Carl Bloomquist, Plaintiff-appellant, v. T. J. Mccarthy Steamship Company, Defendant-appellee, 263 F.2d 590 (7th Cir. 1959)Annotate this Case
February 18, 1959
Herbert L. Wisch, Chicago, Ill., Herbert G. Lowinger, Chicago, Ill., for appellant.
Joseph V. McGovern, Chicago, Ill., John Arthur Hamilton, Detroit, Mich., Bradley, Pipin, Vetter & Eaton, Chicago, Ill., Foster, Meadows & Ballard, Detroit, Mich., for appellee.
Before SCHNACKENBERG, HASTINGS and KNOCH, Circuit Judges.
KNOCH, Circuit Judge.
Plaintiff, Carl Bloomquist, brought this action, on the Admiralty side, for unseaworthiness, Jones Act1 negligence, maintenance and cure, and (as a separate cause of action for negligence under the Jones Act) failure to provide medical care while plaintiff was aboard ship.
Plaintiff has appealed from the Trial Court's entry of judgment for defendant.
The evidence disclosed the following: Bloomquist, a seaman aboard defendant's Steamer Denmark, docked in Cuyahoga Creek, Cleveland, Ohio, went on shore leave early the morning of July 25, 1957. He was due to return to the vessel at the Republic Steel Plant Dock in Cleveland to stand a noon watch.
While ashore, Bloomquist consumed thirteen to sixteen bottles of beer. When he arrived by taxicab at Gate No. 3, entrance to the area where the vessel was tied up, he engaged in a loud argument with the taxi driver, and the Republic Steel watchman refused to admit him. Bloomquist and other witnesses testified that he was intoxicated at that time.
In response to the watchman's call for someone from the ship, Second Mate Paul Milins went to the gate, authorized the watchman to pass Bloomquist, and returned with him to the ship. Milins testified that Bloomquist was standing up at the gate. Both Bloomquist and Milins testified that Bloomquist, without assistance, walked a distance of approximately three city blocks from the gate to the ship, that Bloomquist climbed a steep boarding ladder to the deck without apparent difficulty. Bloomquist said that he was careful to proceed on the outboard side of the ship to avoid danger from unloading equipment in operation on the side nearest the dock. Milins testified that he left Bloomquist in the mess room. Bloomquist denied that he had gone into the mess room. He said that he went forward to the stairway leading down from the hallway, on the same level as the main deck, to the dunnage room and his quarters; that in his intoxicated state, he was left unassisted to make his own way by a steep stairway, (the only ingress and egress to and from his quarters) that this stairway was marked by a sign reading: "Caution, Step Ladder", had a low overhead I-beam, and no non-skid material on its treads other than the original worn metal corrugated protrusions and weathered non-skid material.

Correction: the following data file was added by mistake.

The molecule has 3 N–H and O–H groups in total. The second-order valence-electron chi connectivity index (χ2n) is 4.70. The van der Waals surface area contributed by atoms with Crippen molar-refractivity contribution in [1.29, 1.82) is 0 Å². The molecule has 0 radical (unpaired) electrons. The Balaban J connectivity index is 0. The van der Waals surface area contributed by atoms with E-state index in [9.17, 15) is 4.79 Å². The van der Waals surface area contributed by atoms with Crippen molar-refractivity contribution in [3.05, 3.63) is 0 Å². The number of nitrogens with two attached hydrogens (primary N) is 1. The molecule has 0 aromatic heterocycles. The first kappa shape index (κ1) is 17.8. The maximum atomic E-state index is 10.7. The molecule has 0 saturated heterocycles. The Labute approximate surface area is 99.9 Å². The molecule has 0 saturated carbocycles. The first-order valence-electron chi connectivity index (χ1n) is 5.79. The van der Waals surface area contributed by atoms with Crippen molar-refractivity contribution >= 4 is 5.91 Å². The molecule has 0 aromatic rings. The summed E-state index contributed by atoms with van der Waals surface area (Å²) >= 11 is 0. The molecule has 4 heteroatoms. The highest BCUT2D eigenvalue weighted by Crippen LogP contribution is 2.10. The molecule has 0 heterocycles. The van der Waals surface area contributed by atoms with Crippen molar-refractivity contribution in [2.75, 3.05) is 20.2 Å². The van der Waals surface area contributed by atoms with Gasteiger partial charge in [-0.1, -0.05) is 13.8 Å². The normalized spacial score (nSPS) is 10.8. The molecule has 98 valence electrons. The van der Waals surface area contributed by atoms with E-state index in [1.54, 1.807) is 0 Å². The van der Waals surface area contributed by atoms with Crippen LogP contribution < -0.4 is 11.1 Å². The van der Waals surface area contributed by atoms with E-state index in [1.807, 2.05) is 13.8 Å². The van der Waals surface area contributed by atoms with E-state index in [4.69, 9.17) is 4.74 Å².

While bending his head under the I-beam, Bloomquist lost his footing, fell, and suffered what was later diagnosed as a fracture of his left leg. He testified that it was about half an hour between the time he came aboard and the time he fell.